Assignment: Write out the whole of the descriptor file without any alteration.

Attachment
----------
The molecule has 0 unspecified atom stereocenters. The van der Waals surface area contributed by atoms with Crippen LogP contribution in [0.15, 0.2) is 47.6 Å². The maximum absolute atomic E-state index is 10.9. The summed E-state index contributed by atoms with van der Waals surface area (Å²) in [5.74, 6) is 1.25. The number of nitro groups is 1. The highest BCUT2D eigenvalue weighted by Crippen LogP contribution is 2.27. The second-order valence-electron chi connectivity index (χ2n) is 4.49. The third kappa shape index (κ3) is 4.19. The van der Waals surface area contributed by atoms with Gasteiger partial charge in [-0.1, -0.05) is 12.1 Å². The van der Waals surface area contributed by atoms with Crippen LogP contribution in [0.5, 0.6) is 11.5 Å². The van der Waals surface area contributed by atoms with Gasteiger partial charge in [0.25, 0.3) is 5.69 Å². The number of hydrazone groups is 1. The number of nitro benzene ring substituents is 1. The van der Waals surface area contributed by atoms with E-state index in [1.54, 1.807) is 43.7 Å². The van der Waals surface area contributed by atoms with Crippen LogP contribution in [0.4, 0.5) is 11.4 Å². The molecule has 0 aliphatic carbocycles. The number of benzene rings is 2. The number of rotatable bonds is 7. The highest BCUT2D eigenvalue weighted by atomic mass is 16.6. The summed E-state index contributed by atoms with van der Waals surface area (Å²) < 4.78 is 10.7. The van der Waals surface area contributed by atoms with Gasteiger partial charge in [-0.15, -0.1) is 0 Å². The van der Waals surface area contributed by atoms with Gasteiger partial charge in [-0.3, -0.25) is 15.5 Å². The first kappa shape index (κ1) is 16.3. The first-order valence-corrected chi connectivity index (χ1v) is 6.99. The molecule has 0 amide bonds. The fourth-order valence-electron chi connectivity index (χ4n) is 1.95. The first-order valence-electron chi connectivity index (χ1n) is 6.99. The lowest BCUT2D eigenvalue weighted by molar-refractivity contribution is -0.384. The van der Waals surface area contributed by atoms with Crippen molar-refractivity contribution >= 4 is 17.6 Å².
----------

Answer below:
The molecule has 0 unspecified atom stereocenters. The van der Waals surface area contributed by atoms with Crippen LogP contribution in [0.15, 0.2) is 47.6 Å². The maximum absolute atomic E-state index is 10.9. The summed E-state index contributed by atoms with van der Waals surface area (Å²) in [5.74, 6) is 1.25. The number of nitro groups is 1. The highest BCUT2D eigenvalue weighted by Crippen LogP contribution is 2.27. The second-order valence-electron chi connectivity index (χ2n) is 4.49. The third kappa shape index (κ3) is 4.19. The van der Waals surface area contributed by atoms with Gasteiger partial charge in [-0.1, -0.05) is 12.1 Å². The van der Waals surface area contributed by atoms with Crippen LogP contribution in [0.5, 0.6) is 11.5 Å². The van der Waals surface area contributed by atoms with Gasteiger partial charge in [0.25, 0.3) is 5.69 Å². The number of hydrazone groups is 1. The number of nitro benzene ring substituents is 1. The van der Waals surface area contributed by atoms with E-state index in [1.54, 1.807) is 43.7 Å². The van der Waals surface area contributed by atoms with Crippen LogP contribution in [0.4, 0.5) is 11.4 Å². The molecule has 0 aliphatic carbocycles. The number of benzene rings is 2. The number of rotatable bonds is 7. The highest BCUT2D eigenvalue weighted by atomic mass is 16.6. The summed E-state index contributed by atoms with van der Waals surface area (Å²) < 4.78 is 10.7. The van der Waals surface area contributed by atoms with Gasteiger partial charge in [-0.15, -0.1) is 0 Å². The van der Waals surface area contributed by atoms with Gasteiger partial charge in [-0.3, -0.25) is 15.5 Å². The first kappa shape index (κ1) is 16.3. The first-order valence-corrected chi connectivity index (χ1v) is 6.99. The molecule has 0 amide bonds. The fourth-order valence-electron chi connectivity index (χ4n) is 1.95. The first-order valence-electron chi connectivity index (χ1n) is 6.99. The lowest BCUT2D eigenvalue weighted by molar-refractivity contribution is -0.384. The van der Waals surface area contributed by atoms with Crippen molar-refractivity contribution >= 4 is 17.6 Å².